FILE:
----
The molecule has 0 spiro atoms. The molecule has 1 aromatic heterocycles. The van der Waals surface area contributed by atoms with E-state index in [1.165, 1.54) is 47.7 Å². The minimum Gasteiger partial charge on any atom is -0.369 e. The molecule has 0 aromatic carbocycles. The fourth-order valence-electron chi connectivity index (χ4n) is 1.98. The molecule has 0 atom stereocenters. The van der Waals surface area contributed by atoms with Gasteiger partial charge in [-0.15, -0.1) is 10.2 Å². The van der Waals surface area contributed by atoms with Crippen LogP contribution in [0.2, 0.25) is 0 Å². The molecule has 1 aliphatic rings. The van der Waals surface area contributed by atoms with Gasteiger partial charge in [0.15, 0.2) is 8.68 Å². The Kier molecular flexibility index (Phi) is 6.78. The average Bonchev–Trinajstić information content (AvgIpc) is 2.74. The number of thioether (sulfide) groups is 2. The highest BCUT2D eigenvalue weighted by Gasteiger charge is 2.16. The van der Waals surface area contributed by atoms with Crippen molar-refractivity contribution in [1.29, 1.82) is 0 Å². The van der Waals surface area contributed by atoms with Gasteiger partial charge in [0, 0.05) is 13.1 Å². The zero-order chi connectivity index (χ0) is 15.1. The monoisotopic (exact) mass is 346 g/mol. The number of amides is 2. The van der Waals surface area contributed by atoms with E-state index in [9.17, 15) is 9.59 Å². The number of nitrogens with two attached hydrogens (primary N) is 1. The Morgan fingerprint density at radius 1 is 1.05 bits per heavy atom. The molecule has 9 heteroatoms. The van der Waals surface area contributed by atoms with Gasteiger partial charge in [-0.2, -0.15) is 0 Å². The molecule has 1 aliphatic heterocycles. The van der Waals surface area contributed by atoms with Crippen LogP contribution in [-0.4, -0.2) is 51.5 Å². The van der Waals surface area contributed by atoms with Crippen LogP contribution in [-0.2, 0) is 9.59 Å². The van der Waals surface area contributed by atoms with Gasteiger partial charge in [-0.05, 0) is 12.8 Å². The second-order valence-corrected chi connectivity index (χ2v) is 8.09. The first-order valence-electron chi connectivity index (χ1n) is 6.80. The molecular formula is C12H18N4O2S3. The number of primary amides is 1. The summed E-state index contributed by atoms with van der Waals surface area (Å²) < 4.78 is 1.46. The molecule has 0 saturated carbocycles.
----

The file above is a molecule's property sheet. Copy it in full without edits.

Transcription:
The molecule has 0 spiro atoms. The molecule has 1 aromatic heterocycles. The van der Waals surface area contributed by atoms with E-state index in [1.165, 1.54) is 47.7 Å². The minimum Gasteiger partial charge on any atom is -0.369 e. The molecule has 0 aromatic carbocycles. The fourth-order valence-electron chi connectivity index (χ4n) is 1.98. The molecule has 0 atom stereocenters. The van der Waals surface area contributed by atoms with Gasteiger partial charge in [-0.15, -0.1) is 10.2 Å². The van der Waals surface area contributed by atoms with Crippen LogP contribution in [0.2, 0.25) is 0 Å². The molecule has 1 aliphatic rings. The van der Waals surface area contributed by atoms with Gasteiger partial charge in [0.15, 0.2) is 8.68 Å². The Kier molecular flexibility index (Phi) is 6.78. The average Bonchev–Trinajstić information content (AvgIpc) is 2.74. The number of thioether (sulfide) groups is 2. The highest BCUT2D eigenvalue weighted by Gasteiger charge is 2.16. The van der Waals surface area contributed by atoms with Crippen molar-refractivity contribution in [1.29, 1.82) is 0 Å². The van der Waals surface area contributed by atoms with Gasteiger partial charge in [0, 0.05) is 13.1 Å². The zero-order chi connectivity index (χ0) is 15.1. The monoisotopic (exact) mass is 346 g/mol. The number of amides is 2. The van der Waals surface area contributed by atoms with E-state index in [9.17, 15) is 9.59 Å². The number of nitrogens with two attached hydrogens (primary N) is 1. The Morgan fingerprint density at radius 1 is 1.05 bits per heavy atom. The molecule has 9 heteroatoms. The van der Waals surface area contributed by atoms with Gasteiger partial charge in [-0.2, -0.15) is 0 Å². The molecule has 1 aliphatic heterocycles. The van der Waals surface area contributed by atoms with Crippen LogP contribution in [-0.4, -0.2) is 51.5 Å². The van der Waals surface area contributed by atoms with Crippen LogP contribution in [-0.2, 0) is 9.59 Å². The van der Waals surface area contributed by atoms with Gasteiger partial charge in [-0.05, 0) is 12.8 Å². The second-order valence-corrected chi connectivity index (χ2v) is 8.09. The first-order valence-electron chi connectivity index (χ1n) is 6.80. The molecular formula is C12H18N4O2S3. The number of primary amides is 1. The summed E-state index contributed by atoms with van der Waals surface area (Å²) < 4.78 is 1.46. The molecule has 0 saturated carbocycles.